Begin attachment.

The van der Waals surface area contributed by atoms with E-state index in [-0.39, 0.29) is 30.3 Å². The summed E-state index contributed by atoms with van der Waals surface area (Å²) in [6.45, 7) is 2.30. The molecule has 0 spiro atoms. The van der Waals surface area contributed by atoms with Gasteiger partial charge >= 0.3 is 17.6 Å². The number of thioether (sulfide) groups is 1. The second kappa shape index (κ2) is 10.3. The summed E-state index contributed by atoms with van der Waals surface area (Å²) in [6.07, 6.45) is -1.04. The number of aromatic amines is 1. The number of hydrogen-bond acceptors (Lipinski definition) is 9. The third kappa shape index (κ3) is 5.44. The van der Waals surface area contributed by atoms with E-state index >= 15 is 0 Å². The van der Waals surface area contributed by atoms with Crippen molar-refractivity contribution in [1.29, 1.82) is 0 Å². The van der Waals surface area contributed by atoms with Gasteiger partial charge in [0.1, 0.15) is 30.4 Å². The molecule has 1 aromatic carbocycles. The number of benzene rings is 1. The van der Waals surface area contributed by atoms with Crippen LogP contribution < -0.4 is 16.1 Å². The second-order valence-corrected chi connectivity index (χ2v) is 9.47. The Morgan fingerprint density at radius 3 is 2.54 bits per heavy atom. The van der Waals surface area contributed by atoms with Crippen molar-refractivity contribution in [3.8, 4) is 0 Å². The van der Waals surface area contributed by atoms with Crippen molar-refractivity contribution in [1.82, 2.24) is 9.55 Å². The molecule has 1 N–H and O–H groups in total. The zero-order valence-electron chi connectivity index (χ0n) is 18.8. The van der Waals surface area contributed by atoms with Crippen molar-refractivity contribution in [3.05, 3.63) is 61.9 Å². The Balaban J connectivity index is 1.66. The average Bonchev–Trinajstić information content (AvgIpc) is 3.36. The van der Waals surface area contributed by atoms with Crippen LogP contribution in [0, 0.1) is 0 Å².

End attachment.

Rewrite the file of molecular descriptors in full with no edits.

The van der Waals surface area contributed by atoms with E-state index in [-0.39, 0.29) is 30.3 Å². The summed E-state index contributed by atoms with van der Waals surface area (Å²) in [6.45, 7) is 2.30. The molecule has 0 spiro atoms. The van der Waals surface area contributed by atoms with Gasteiger partial charge >= 0.3 is 17.6 Å². The number of thioether (sulfide) groups is 1. The second kappa shape index (κ2) is 10.3. The summed E-state index contributed by atoms with van der Waals surface area (Å²) in [6.07, 6.45) is -1.04. The number of aromatic amines is 1. The number of hydrogen-bond acceptors (Lipinski definition) is 9. The third kappa shape index (κ3) is 5.44. The van der Waals surface area contributed by atoms with E-state index >= 15 is 0 Å². The van der Waals surface area contributed by atoms with Crippen molar-refractivity contribution in [1.29, 1.82) is 0 Å². The van der Waals surface area contributed by atoms with Gasteiger partial charge in [0.1, 0.15) is 30.4 Å². The molecule has 1 aromatic carbocycles. The number of benzene rings is 1. The van der Waals surface area contributed by atoms with Crippen LogP contribution < -0.4 is 16.1 Å². The second-order valence-corrected chi connectivity index (χ2v) is 9.47. The Morgan fingerprint density at radius 3 is 2.54 bits per heavy atom. The van der Waals surface area contributed by atoms with Crippen molar-refractivity contribution in [3.8, 4) is 0 Å². The van der Waals surface area contributed by atoms with Crippen molar-refractivity contribution in [1.82, 2.24) is 9.55 Å². The molecule has 1 N–H and O–H groups in total. The zero-order valence-electron chi connectivity index (χ0n) is 18.8. The van der Waals surface area contributed by atoms with Crippen molar-refractivity contribution in [3.05, 3.63) is 61.9 Å². The Balaban J connectivity index is 1.66. The average Bonchev–Trinajstić information content (AvgIpc) is 3.36. The van der Waals surface area contributed by atoms with Crippen LogP contribution in [0, 0.1) is 0 Å².